Robotic Diver Goes Deep Down To Give Operators a Hands-On Touch of the Underworld

Rockets and space exploration missions are flamboyantly spectacular. Still, there is one environment that poses just as many challenges, if not greater. Ironically, it's all around us. Before going high up in the sky, we should take a deep dive into the underworlds of the planetary ocean.
OceanOneK the Deep Sea Robot 19 photos
Photo: Stanford Robotics Lab
OceanOneKOceanOneKOceanOneKOceanOneKOceanOneKOceanOneKOceanOneKOceanOneKOceanOneKOceanOneKOceanOneKOceanOneKOceanOneKOceanOneKOceanOneKOceanOneKOceanOneKArtifact retrieved from La Lune shipwreck
That is precisely what a research team did recently with the help of a most innovative robot. OceanOneK is probably the world's most sensitive diving robot, with a sensitive haptics feedback system, 3D high-res vision, and precise motion capabilities. The result of over eight years of development, it can submerge and operate to depths of up to one kilometer (0.62 miles). The "K" in its name stands for that, by the way. Developed by Stanford University's Robotics Lab, the robot has achieved unprecedented feats in delicate underwater operations.

In July of this year, the robotic underwater explorer went down to the Italian steamship Le Francesco Crispi wreck about 1,600 ft (500 m) in the Mediterranean Sea. To put it in the words of its creator, Stanford University Professor Oussama Khatib, "You are moving very close to this amazing structure, and something incredible happens when you touch it: You actually feel it. I'd never experienced anything like that in my life. I can say I'm the one who touched the Crispi at 500 m. And I did – I touched it, I felt it."

On April 15th, OceanOneK took its first sea dive 20 miles (32 km) off the coast of France to explore the wreck of La Lune, the flagship of King Louis XIV. The robot recovered – and then returned – a vase from the wreckage of the never-before-explored ship which sunk in 1664.

Artifact retrieved from La Lune shipwreck
Photo: Oussama Khatib/Stanford Robotics Lab
Many Remote Operated Vehicles (ROVs) can go much deeper, but this humanoid-shaped robot has unprecedented abilities. Not only is it minutely accurate in underwater movements, but it also has a highly developed dexterity, thanks to the touch-like control systems of its hands. The eerie-looking ROV came into reality from an environmental need: studying Red Sea coral reefs too deep for human researchers to reach.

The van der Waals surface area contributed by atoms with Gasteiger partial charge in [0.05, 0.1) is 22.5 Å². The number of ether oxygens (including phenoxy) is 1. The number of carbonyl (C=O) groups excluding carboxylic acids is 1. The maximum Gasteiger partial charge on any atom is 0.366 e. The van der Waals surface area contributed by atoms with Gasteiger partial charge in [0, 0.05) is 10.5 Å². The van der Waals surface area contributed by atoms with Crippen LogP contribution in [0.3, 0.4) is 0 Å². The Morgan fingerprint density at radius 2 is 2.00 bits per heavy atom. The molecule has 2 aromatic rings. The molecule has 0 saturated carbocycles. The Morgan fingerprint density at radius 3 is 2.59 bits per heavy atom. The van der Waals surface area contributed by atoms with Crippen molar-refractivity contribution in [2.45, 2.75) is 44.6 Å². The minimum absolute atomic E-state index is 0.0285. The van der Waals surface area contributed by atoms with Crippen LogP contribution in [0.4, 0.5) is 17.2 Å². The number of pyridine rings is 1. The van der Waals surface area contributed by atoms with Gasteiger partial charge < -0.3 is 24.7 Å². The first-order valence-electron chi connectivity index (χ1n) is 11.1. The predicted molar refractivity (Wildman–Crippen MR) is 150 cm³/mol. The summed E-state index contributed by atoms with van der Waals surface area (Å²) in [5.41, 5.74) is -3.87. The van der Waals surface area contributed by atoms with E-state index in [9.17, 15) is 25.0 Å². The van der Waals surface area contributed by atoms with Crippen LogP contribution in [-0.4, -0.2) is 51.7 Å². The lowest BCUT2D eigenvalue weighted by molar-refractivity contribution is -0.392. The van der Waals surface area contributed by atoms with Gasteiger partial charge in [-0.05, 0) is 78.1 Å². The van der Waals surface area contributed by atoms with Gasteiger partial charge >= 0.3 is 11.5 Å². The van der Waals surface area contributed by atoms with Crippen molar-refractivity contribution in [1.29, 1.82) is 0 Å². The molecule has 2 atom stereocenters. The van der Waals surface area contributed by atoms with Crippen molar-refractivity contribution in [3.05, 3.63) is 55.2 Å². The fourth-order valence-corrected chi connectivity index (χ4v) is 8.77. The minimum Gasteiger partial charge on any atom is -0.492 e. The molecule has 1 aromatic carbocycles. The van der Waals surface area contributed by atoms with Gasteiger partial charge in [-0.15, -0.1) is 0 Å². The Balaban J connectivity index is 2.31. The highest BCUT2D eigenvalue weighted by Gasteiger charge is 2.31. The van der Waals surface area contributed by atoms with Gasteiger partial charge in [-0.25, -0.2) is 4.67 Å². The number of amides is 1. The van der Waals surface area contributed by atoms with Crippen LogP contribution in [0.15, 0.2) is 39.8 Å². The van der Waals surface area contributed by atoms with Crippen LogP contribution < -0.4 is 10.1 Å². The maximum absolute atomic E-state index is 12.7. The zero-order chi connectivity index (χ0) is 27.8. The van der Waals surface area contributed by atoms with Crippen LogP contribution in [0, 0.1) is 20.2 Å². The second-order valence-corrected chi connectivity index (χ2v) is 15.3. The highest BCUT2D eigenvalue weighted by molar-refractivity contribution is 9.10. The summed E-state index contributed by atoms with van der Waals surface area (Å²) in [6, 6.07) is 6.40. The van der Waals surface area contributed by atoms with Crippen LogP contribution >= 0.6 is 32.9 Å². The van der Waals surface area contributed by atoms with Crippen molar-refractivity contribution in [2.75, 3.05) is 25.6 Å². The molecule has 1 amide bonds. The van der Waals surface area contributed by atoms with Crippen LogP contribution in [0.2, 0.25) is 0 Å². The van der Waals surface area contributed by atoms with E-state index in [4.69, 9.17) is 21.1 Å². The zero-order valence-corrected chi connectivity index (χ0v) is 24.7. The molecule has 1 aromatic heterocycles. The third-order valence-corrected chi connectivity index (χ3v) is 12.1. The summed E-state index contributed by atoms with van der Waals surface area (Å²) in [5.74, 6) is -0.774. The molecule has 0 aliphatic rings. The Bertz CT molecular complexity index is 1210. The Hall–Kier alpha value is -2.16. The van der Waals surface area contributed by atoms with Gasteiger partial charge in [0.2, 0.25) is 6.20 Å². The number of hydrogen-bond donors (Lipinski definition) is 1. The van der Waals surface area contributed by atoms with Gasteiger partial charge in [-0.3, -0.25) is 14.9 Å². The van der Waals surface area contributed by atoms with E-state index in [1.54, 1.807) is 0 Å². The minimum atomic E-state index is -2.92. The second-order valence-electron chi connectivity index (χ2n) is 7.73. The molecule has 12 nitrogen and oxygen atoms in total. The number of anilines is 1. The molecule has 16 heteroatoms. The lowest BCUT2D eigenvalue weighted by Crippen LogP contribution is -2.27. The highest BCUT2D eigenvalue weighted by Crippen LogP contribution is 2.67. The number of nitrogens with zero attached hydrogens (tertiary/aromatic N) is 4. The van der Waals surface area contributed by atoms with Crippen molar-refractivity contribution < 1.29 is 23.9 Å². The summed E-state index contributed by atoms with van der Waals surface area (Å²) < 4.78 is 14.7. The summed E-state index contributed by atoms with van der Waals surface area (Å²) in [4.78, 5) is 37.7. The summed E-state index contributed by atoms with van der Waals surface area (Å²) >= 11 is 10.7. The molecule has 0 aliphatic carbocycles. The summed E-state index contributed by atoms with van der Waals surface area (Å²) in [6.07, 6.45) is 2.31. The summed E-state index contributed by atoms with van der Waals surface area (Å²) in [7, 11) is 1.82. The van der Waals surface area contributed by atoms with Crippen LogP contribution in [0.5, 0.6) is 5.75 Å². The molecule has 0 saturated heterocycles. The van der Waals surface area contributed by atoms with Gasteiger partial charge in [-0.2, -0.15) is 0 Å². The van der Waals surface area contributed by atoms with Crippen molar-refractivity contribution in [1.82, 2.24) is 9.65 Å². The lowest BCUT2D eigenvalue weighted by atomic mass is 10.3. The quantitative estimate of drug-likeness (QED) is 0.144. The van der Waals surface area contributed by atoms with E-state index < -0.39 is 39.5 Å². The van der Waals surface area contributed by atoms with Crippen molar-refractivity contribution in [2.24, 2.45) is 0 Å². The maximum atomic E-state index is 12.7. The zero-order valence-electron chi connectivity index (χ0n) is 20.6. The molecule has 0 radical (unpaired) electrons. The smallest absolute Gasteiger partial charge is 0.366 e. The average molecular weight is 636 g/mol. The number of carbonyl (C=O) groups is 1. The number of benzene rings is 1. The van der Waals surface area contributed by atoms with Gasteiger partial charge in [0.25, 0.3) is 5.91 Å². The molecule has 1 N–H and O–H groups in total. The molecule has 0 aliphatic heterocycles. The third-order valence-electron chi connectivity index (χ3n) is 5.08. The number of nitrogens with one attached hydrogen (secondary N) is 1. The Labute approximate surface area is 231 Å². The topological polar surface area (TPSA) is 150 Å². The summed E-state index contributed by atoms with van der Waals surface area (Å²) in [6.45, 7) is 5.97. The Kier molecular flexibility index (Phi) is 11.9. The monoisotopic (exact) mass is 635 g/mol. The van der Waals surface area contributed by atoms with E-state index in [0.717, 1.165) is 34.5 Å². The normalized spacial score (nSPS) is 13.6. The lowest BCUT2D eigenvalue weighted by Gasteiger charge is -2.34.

The robot's extraordinary abilities come from its two arm-like attachments, allowing for a broad range of accurate movements. Both "wrists" are fully articulated and fitted with sensors continuously providing feedback to the pilot's controls. The human operator experiences a tactile perception that is very close to touching the object the robotic hands are holding. The haptics is so precise that the pilot can feel if the robot is grasping something solid and heavy or light and delicate.

Five feet (1.5 meters) long from end to end, OceanOneK has stereoscopic vision, thanks to its two front-facing high-resolution cameras placed on the robot's "face." Through high-accuracy engineering, the two fully articulated arms give the machine a field of motion that is very close to a human's. To withstand the extreme forces of deep-sea diving, the robot is built from a special foam made of glass microspheres. These give buoyancy while the ROV operates under tremendous pressures (over 100 times more higher than at sea level) half a mile below the surface (for comparison, most nuclear submarines operate between 1,600 ft to 3,000 ft deep - 500 to 900 m). The robot's arms are fitted with an oil-and-spring mechanism that compresses oil to match the outside pressure, preventing collapse and protecting sensitive electronics.

Eight thrusters are responsible for the delicate deep-sea positioning of this mermaid-looking robot. An array of sensors spread throughout the body continuously monitors currents and turbulences. It automatically activates the thrusters to keep the robot in place. The human resemblances are so close to our bodies that the robot can keep its arms steady even if the body moves, with help from quick-firing motors.

Photo: Stanford Robotics Lab
With precise adjustments, the robot keeps a steady hand as it works. Sophisticated algorithms oversee the navigation, which relies on environment perception from both sensors and cameras. The research team made the robot so human-like that if it detects an imminent collision, it can quickly brace for impact with its arms. Much like its human counterparts, the robot can also use hand signals. Thus the pilot can effectively exchange messages with the underwater team when audio comms are unavailable.

Although it is perfectly adapted to working alongside divers, the scuba robot's ultimate goal is to replace human operators in unreachable or hostile environments. "Robotic avatars will search for and acquire materials, build infrastructure, and perform disaster prevention and recovery operations – be it deep in oceans and mines, at mountain tops, or in space." (roboticist Oussama Khatib).

As a commemorative marker of this technological breakthrough, OceanOneK placed a plaque on the Mediterranean seabed that reads:

"A robot's first touch of the deep seafloor
A vast new world for humans to explore."

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About the author: Razvan Calin
Razvan Calin profile photo

After nearly two decades in news television, Răzvan turned to a different medium. He’s been a field journalist, a TV producer, and a seafarer but found that he feels right at home among petrolheads.
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